2Institute of Basic Biological Problems, Russian Academy of Sciences, 142290 Pushchino, Moscow Region, Russia; fax: (496) 773-0532; E-mail: email@example.com
* To whom correspondence should be addressed.
Received February 8, 2010
The role of tyrosine M210 in charge separation and stabilization of separated charges was studied by analyzing of the femtosecond oscillations in the kinetics of decay of stimulated emission from P* and of a population of the primary charge separated state P+BA– in YM210L and YM210L/HL168L mutant reaction centers (RCs) of Rhodobacter sphaeroides in comparison with those in native Rba. sphaeroides RCs. In the mutant RCs, TyrM210 was replaced by Leu. The HL168L mutation placed the redox potential of the P+/P pair 123 mV below that of native RCs, thus creating a theoretical possibility of P+BA– stabilization. Kinetics of P* decay at 940 nm of both mutants show a significant slowing of the primary charge separation reaction in comparison with native RCs. Distinct damped oscillations in these kinetics with main frequency bands in the range of 90-150 cm–1 reflect mostly nuclear motions inside the dimer P. Formation of a very small absorption band of BA– at 1020 nm is registered in RCs of both mutants. The formation of the BA– band is accompanied by damped oscillations with main frequencies from ~10 to ~150 cm–1. Only a partial stabilization of the P+BA– state is seen in the YM210L/HL168L mutant in the form of a small non-oscillating background of the 1020-nm kinetics. A similar charge stabilization is absent in the YM210L mutant. A model of oscillatory reorientation of the OH-group of TyrM210 in the electric fields of P+ and BA– is proposed to explain rapid stabilization of the P+BA– state in native RCs. Small oscillatory components at ~330-380 cm–1 in the 1020-nm kinetics of native RCs are assumed to reflect this reorientation. We conclude that the absence of TyrM210 probably cannot be compensated by lowering of the P+BA– free energy that is expected for the double YM210L/HL168L mutant. An oscillatory motion of the HOH55 water molecule under the influence of P+ and BA– is assumed to be another potential contributor to the mechanism of P+BA– stabilization.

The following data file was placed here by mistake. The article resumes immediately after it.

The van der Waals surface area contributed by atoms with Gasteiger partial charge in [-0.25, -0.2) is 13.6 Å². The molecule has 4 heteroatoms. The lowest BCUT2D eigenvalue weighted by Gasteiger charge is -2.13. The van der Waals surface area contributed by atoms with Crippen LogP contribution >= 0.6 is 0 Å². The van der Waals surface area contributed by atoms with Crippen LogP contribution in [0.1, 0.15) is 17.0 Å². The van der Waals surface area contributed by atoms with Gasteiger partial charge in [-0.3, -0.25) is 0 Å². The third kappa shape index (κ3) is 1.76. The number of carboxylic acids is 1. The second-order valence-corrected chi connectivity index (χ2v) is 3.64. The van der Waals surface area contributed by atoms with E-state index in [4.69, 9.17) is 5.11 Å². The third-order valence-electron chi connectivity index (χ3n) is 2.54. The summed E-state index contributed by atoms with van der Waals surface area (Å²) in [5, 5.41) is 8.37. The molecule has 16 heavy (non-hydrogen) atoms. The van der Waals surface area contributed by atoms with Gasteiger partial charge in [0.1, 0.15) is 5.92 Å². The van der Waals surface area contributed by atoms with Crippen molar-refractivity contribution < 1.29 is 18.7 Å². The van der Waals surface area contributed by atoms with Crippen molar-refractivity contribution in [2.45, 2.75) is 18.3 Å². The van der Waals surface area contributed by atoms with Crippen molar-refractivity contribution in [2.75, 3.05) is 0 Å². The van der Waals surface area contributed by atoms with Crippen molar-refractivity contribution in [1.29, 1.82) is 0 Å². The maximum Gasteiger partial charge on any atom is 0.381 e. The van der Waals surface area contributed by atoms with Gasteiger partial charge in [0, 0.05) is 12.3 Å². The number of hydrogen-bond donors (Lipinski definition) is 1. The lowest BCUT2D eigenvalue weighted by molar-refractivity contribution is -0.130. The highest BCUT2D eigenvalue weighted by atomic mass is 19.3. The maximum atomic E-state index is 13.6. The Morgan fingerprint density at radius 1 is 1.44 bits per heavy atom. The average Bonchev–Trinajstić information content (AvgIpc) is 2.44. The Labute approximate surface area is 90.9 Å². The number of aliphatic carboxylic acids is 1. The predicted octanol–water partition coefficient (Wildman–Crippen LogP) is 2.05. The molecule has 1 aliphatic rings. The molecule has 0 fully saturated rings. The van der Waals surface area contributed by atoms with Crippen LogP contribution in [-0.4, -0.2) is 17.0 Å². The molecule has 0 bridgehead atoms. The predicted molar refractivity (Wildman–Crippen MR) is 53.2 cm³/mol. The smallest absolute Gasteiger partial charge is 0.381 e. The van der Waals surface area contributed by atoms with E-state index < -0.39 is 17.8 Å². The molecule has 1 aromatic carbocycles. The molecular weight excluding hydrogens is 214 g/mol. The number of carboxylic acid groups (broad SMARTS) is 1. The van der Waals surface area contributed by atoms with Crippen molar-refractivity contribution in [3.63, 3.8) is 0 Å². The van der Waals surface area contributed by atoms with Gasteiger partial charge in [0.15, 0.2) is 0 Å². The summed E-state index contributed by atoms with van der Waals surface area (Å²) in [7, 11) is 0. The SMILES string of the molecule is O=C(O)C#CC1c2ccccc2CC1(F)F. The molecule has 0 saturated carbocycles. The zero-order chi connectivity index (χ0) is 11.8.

KEY WORDS: photosynthesis, charge separation, reaction center, wave packet, electron transfer